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WEATHER; a mixture of fog, mist and clear sky, with some cloud later and some drizzle.

My group of 8 slowly dwindled to 7, then 6 and then 4!!  Injury and illness and fog were to blame. However, we soldiered on and 4 of my group joined me as we boarded the Scillonian III for the 2 ½ hour crossing to St Mary’s and although it was foggy the sea was flat-calm as pulled out of the Harbour at Penzance.

the flat, calm sea-state as we left Penzance Harbour

For the first hour we didn’t see because we couldn’t see very far but slowly the fog lifted and our visibility was extended, then we started to see birds and cetaceans. Two Razorbills were fairly close as they got up from the water and then we saw a a Risso’s Dolphin also fairly close to the ship, identified by it grey colouring and scarred dorsal fin.

The ever present Gannets was joined by many Manx Shearwater sightings, at first we saw ones and twos but then small groups turned into larger groups until we saw large rafts lift from the water as we progressed, we must have seen a couple of hundred. Sifting through the flocks of shearwaters for a brown one or a larger black one paid off several times as we picked out 3 Sooty Shearwaters.

a sighting of the Isles of Scilly

A ‘Bonxie’ (Great Skua) flew past us above the skyline and we had sightings of Common Dolphins on a few occasions, then we spotted a large gathering of Gannets in the distance up ahead of us, they weren’t diving but dropping down onto the surface to feed. We could see a great disturbance below them on the surface of the water. It was a large shoal of Tuna, you could see them jumping out of the water chasing smaller fish, a large gathering of shearwaters was also visible. We picked out another Sooty Shearwater (although other people saw two).

Finally as we approached the Isles of Scilly we saw our last Sooty Shearwater, a little nearer the boat too! Lots of European Shags sat on the rocks with a few Cormorants and we saw a distant Sandwich Tern.

still nice and calm as we rounded the headland into St Mary's Harbour

Our trip was over as we docked at St Mary’s, we were greeted by a bunch of House Sparrows as we disembarked. A quick visit to the local supermarket was made before we walked up to our accommodation, our luggage would follow soon, we hoped!!

We found out that our suitcases may take up to two hours to arrive so we set off for our walk without our scopes (all of our tripods were in the suitcases). We walked down to Old Town beach and scanned the rocks and the weed-covered beach finding two Greenshanks, a Grey Heron and some gulls.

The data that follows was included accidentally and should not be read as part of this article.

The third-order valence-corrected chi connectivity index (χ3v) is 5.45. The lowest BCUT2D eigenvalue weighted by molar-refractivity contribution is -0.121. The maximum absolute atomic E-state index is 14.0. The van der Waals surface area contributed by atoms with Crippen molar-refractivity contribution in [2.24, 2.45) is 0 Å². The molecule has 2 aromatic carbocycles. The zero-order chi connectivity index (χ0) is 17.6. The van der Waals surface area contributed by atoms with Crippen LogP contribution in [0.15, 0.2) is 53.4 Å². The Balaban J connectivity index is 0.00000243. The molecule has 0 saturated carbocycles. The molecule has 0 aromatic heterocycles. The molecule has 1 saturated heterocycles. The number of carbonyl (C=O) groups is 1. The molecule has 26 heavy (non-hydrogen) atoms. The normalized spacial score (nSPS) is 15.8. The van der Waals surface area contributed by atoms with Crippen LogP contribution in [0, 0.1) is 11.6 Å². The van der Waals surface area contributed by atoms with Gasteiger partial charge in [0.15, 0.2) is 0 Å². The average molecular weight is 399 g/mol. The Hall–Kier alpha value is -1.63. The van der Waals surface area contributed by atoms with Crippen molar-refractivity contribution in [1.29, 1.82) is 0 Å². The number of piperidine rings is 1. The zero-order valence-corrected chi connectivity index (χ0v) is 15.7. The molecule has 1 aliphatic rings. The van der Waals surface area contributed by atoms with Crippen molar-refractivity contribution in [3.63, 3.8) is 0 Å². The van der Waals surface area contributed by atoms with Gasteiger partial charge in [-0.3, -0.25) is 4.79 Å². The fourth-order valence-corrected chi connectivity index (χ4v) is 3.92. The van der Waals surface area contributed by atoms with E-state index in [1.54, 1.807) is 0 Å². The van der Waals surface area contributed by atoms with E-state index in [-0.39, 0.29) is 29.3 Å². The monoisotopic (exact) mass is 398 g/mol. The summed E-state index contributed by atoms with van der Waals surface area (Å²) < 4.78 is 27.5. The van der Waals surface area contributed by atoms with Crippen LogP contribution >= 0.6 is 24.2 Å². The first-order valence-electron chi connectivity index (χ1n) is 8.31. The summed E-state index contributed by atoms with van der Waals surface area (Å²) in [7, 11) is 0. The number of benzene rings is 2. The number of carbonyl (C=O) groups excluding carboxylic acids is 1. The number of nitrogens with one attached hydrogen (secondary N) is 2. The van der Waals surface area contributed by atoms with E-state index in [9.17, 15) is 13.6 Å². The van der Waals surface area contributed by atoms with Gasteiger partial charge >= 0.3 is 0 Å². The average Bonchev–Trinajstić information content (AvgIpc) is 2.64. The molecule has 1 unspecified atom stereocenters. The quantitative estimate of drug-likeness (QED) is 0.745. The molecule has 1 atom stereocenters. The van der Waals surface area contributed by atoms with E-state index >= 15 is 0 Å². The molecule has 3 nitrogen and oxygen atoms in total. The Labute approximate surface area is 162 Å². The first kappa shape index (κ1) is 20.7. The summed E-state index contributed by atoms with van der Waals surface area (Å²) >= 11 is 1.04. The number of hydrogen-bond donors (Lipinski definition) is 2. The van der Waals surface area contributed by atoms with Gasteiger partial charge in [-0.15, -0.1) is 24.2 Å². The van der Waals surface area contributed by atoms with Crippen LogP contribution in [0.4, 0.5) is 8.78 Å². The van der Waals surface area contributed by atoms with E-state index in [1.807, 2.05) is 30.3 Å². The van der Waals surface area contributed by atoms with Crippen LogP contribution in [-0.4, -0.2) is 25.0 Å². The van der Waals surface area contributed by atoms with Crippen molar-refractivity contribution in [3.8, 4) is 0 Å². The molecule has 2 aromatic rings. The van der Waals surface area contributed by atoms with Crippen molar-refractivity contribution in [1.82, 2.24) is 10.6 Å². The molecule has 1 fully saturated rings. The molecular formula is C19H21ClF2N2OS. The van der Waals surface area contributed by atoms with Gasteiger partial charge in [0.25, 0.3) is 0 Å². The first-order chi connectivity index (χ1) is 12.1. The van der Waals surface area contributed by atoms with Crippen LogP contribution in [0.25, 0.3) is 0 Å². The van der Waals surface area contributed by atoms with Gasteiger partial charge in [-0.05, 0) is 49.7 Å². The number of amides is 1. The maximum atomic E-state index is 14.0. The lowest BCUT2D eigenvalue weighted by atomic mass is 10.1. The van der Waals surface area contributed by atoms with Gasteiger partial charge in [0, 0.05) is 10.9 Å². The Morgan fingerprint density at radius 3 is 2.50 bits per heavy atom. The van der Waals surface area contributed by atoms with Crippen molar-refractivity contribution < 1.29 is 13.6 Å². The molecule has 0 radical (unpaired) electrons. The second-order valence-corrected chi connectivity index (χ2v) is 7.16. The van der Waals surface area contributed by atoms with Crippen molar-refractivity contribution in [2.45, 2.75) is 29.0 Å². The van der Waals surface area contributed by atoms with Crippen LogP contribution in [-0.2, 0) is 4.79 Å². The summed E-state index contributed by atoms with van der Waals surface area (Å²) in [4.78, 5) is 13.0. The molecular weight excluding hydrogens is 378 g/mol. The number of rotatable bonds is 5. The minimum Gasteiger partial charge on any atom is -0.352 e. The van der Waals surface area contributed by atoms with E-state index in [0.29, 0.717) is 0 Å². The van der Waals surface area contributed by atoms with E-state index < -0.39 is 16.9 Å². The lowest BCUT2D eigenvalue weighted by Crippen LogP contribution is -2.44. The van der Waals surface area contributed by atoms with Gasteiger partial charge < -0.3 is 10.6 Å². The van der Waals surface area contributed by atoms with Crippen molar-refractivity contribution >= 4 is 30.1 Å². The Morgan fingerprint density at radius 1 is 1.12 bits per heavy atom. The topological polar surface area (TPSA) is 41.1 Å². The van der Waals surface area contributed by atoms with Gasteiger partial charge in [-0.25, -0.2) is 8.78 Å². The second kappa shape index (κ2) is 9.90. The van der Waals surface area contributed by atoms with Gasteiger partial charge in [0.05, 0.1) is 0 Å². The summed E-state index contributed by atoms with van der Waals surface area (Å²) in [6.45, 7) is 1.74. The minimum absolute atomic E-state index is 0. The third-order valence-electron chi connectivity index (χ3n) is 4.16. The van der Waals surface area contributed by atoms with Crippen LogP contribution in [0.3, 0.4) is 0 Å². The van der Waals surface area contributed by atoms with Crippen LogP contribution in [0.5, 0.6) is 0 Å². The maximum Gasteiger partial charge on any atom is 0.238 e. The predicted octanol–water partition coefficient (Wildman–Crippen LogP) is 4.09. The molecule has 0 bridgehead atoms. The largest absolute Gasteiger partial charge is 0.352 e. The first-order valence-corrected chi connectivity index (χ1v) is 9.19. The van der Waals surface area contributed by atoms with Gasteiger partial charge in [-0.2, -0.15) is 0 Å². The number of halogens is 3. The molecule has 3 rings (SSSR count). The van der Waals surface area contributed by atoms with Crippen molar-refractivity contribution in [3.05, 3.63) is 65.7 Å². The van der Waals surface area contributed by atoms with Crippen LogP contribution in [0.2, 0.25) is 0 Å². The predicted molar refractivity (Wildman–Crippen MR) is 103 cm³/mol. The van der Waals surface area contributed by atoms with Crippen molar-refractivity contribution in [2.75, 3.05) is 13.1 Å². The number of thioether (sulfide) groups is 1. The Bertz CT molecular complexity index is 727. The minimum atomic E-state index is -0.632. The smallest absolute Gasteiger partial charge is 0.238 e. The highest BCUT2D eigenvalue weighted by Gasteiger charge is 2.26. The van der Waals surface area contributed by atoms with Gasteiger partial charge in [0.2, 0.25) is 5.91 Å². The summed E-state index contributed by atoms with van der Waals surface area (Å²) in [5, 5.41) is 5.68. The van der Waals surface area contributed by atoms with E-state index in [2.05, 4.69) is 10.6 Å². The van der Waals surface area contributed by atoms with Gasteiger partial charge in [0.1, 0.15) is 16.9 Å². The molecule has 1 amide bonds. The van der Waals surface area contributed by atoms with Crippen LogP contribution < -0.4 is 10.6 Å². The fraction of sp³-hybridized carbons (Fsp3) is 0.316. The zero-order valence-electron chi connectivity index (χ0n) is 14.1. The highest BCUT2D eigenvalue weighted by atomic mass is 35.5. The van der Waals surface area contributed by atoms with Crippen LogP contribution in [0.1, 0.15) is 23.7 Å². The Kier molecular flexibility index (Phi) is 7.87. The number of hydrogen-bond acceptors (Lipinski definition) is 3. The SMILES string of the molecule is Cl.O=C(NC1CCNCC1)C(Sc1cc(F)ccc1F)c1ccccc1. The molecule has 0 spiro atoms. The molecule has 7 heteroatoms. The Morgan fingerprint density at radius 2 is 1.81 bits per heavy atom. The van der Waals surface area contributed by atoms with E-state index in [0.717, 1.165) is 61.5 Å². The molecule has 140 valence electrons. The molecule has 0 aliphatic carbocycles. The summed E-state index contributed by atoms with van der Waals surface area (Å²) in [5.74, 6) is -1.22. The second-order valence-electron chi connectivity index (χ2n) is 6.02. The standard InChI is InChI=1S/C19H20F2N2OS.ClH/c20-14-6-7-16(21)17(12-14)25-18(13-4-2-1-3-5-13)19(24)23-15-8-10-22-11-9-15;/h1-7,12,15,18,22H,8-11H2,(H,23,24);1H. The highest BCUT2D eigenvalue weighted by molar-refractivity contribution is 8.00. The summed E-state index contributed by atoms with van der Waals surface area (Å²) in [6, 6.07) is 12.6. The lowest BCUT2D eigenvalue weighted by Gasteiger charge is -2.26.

a view of Higher Moors

The hedgerows were pretty much birdless, we did see small flocks of Starlings, Wood Pigeons and Collared Doves and the occasional Robin sang out. We paused at the entrance to Higher Moors to look for a reported Yellow-browed Warbler, we saw Dunnock, Wren, Blue and Great Tits and a few Goldfinches but not the warbler.

The trail through moors was also pretty much birdless but as we stopped to watch a very obliging Song Thrush take a bath we spotted a Water Rail sneaking about in the undergrowth, it eventually showed very well and we had great close views of it.

On Porth Hellick Pool we saw a few Moorhens, Mallards and Teal but not the hoped-for PECTORAL SANDPIPER. So, we walked to the beach area and scanned the large, exposed area of sand, weed and rocks. We found a dozen Greater Ringed Plovers, two more Greenshanks and single Ruddy Turnstone. In the scrub behind the beach we added Stonechats and Linnets, a Sparrowhawk flew over and many Crows were drifting around.

the view from Stephen Sussex Hide of Proth Hellick Pool where the Pectoral Sandpiper was seen

On the way back we popped into the hide once more, a local birder was in there and he had the Pectoral Sandpiper in his scope!! We all got to see the bird in the scope, smashing! The guy turned out to be quite entertaining telling us funny stories of the exploits of Walley the visiting Walrus and the formation of the many local and varied committees, formed to try and come up with a solution to this marauding menace!!

Another look for the Yellow-browed Warbler produced sightings of a Garden Warbler, Common Chiffchaff, Wren and not much else we did hear a Cetti’s Warbler.

We had to back fairly early because our evening meal was booked for 6:30pm. We were joined by Tim, our fifth member of the group had arrived after his flight was delayed because of the fog. Two more would be arriving on Monday, delayed because of an ankle-injury, the eigth  member of the group isn't coming at all!!!